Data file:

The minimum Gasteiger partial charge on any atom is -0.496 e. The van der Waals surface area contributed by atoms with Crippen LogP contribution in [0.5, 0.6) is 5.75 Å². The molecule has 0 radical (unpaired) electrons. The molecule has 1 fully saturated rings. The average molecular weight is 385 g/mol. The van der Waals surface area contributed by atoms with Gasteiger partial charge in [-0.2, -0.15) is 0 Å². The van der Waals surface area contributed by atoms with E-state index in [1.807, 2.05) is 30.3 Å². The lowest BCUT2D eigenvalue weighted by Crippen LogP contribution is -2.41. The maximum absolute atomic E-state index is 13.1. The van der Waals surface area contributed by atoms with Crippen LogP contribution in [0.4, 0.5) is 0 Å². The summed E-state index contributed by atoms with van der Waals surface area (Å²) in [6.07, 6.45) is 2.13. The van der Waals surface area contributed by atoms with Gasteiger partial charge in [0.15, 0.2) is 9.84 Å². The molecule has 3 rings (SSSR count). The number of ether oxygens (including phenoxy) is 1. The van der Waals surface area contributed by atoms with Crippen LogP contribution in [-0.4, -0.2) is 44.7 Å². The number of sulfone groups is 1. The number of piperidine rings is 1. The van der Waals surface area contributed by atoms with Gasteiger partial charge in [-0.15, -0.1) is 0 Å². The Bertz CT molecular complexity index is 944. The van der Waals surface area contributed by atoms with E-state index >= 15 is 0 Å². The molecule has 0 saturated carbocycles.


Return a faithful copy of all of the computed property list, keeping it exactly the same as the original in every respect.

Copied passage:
The minimum Gasteiger partial charge on any atom is -0.496 e. The van der Waals surface area contributed by atoms with Crippen LogP contribution in [0.5, 0.6) is 5.75 Å². The molecule has 0 radical (unpaired) electrons. The molecule has 1 fully saturated rings. The average molecular weight is 385 g/mol. The van der Waals surface area contributed by atoms with Gasteiger partial charge in [-0.2, -0.15) is 0 Å². The van der Waals surface area contributed by atoms with E-state index in [1.807, 2.05) is 30.3 Å². The lowest BCUT2D eigenvalue weighted by Crippen LogP contribution is -2.41. The maximum absolute atomic E-state index is 13.1. The van der Waals surface area contributed by atoms with Crippen LogP contribution in [0.4, 0.5) is 0 Å². The summed E-state index contributed by atoms with van der Waals surface area (Å²) in [6.07, 6.45) is 2.13. The van der Waals surface area contributed by atoms with Gasteiger partial charge in [0.15, 0.2) is 9.84 Å². The molecule has 3 rings (SSSR count). The number of ether oxygens (including phenoxy) is 1. The van der Waals surface area contributed by atoms with Crippen LogP contribution in [-0.4, -0.2) is 44.7 Å². The number of sulfone groups is 1. The number of piperidine rings is 1. The van der Waals surface area contributed by atoms with Gasteiger partial charge in [-0.15, -0.1) is 0 Å². The Bertz CT molecular complexity index is 944. The van der Waals surface area contributed by atoms with E-state index >= 15 is 0 Å². The molecule has 0 saturated carbocycles.